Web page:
Rated 5 out of 5 by from Great event Made a special trip to see this show and could not be happier. Great music and venue.
Date published: 2017-09-05
Rated 2 out of 5 by from Great band, shame about the sound I was really looking forward to this gig but was left bitterly disappointed. The attraction of this band from their LPs is the delicacy and subtlety of their sound - both in Mike Kinsella's vocals and the supporting music. Light, airy and a hint of vulnerability is what springs to mind when I think of this band. This was evident in the support act which was Mike performing solo, just him and his guitar. Lovely stuff. Unfortunately, however, for the main event, we were blown away, almost literally. Don't get me wrong - they played majestically. But, anytime the drums and bass played, Mike needn't have bothered singing. I'm not sure what the mixing desk were hearing or aiming for but, for me, the bottom end was so OTT it completely spoiled the experience. Every bass drum kick was like a punch in the chest, it was ridiculous. Yes, a live gig should be exciting and a mostly young, college age audience were up for it, but first and foremost I want to hear the music properly. Sorry guys, I love your music and your performance was great...but sack the sound man.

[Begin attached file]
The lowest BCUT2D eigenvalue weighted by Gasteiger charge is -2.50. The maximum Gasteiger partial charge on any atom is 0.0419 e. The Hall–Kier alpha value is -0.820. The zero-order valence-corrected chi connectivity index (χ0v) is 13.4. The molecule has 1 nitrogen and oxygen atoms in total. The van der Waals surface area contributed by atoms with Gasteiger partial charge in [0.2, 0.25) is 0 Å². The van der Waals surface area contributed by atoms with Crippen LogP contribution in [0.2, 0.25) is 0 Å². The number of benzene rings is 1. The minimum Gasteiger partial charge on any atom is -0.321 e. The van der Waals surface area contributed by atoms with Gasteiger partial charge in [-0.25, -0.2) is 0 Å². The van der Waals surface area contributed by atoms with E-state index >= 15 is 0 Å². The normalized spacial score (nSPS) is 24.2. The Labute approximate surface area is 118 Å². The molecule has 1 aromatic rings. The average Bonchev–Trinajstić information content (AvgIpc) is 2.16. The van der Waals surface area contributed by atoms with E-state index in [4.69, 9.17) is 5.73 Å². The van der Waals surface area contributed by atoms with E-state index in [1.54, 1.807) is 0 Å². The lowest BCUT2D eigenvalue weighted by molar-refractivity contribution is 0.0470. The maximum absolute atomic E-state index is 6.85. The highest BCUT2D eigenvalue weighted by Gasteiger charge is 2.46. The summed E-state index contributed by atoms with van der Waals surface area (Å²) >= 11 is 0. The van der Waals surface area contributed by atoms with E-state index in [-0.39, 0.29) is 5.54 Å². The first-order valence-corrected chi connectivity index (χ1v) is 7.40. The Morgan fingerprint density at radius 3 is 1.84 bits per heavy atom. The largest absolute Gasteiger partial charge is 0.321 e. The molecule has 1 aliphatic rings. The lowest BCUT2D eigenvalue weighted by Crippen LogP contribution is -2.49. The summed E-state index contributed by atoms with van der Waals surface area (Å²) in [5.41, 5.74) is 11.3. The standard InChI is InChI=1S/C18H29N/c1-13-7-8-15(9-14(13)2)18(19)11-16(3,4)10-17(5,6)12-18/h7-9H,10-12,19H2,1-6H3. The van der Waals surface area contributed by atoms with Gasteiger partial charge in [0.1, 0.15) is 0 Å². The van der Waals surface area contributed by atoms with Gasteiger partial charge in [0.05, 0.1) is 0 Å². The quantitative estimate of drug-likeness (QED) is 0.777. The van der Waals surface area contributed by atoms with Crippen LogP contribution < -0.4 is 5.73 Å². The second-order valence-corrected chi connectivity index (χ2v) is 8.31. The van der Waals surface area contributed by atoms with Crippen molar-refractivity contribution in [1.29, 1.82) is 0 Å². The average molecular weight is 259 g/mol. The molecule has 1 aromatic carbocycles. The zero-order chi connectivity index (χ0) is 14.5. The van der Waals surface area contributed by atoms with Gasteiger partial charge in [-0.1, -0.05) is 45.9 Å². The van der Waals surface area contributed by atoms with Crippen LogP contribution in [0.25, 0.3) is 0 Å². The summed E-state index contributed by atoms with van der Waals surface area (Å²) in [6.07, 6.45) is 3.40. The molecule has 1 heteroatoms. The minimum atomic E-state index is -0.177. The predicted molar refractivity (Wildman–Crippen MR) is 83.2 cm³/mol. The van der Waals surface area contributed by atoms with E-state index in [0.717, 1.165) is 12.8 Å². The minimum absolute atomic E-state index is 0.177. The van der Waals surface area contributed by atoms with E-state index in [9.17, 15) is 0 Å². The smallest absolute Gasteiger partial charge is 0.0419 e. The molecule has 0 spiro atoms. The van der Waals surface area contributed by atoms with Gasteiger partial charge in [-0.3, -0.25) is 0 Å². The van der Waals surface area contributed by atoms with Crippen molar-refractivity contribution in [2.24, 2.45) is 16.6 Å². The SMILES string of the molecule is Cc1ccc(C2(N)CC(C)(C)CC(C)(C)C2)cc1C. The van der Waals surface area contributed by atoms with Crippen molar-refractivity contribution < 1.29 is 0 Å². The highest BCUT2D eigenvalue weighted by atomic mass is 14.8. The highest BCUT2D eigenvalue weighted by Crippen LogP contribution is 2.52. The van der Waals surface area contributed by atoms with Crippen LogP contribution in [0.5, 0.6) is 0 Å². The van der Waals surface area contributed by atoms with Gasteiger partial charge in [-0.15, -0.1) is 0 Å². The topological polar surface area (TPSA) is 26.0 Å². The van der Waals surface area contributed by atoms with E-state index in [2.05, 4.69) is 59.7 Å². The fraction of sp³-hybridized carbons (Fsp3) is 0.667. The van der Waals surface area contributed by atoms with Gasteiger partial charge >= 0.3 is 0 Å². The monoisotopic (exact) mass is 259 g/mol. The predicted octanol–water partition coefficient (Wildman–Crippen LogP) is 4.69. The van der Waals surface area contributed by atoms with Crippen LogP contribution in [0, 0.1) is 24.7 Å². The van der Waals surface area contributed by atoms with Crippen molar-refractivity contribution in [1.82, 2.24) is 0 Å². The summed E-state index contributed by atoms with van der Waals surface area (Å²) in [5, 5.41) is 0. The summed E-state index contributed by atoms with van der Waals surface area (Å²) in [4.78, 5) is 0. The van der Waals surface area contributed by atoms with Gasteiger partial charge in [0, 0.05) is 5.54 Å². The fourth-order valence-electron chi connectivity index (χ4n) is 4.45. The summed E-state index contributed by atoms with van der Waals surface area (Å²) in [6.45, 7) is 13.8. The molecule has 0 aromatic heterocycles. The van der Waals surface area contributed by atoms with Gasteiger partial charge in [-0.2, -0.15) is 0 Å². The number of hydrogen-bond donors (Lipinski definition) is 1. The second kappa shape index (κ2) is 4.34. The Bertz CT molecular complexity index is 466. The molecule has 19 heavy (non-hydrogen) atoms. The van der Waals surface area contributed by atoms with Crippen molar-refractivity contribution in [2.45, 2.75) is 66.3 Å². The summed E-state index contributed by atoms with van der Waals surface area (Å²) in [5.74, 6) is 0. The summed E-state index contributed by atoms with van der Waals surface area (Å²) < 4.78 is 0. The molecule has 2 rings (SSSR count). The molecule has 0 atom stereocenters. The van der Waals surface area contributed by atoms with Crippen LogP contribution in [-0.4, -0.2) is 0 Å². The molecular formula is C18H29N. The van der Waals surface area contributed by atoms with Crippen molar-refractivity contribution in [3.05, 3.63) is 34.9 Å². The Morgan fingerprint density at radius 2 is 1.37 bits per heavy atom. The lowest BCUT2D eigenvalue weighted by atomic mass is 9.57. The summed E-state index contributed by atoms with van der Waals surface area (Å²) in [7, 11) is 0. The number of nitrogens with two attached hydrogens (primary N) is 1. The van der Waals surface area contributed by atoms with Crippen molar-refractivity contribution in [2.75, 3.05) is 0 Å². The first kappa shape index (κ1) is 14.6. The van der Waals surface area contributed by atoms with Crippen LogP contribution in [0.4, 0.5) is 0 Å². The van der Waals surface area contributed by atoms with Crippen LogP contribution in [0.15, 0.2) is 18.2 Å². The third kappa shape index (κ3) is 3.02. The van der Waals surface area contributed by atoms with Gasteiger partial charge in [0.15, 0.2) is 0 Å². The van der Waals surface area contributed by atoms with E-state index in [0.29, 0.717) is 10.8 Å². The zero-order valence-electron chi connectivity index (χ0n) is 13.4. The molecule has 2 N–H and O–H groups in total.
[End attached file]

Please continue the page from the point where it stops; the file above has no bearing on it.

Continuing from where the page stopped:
Date published: 2017-09-05
Rated 1 out of 5 by from American Football at Summerhall were woeful One of the worst gigs of my life. You couldn't hear the vocals for the overbearing drum and bass levels. On quieter numbers, when you could hear the vocals, his voice was cracking up. The venue was awful, and all you could see were their heads. There's no point in going to see a band who are renowned for their complicated time signatures and guitar work when you can't actually see what they are doing - how about raising the stage a few feet? Finally there were some American idiots in the audience who were a-whooping and a-hollering between tracks so the band couldn't be heard speaking - in fact they gave up! I left half way through. Very disappointing.
Date published: 2017-09-05
Rated 4 out of 5 by from Venue poor band great Venue to small and hot. Band great saved it love American football
Date published: 2017-09-04
Rated 5 out of 5 by from epic show Wanted to see both acts for many years and it didn't disappoint! It blew my mind would recommend seeing if you get a chance :) amazing sounds and lovely people!
Date published: 2017-09-02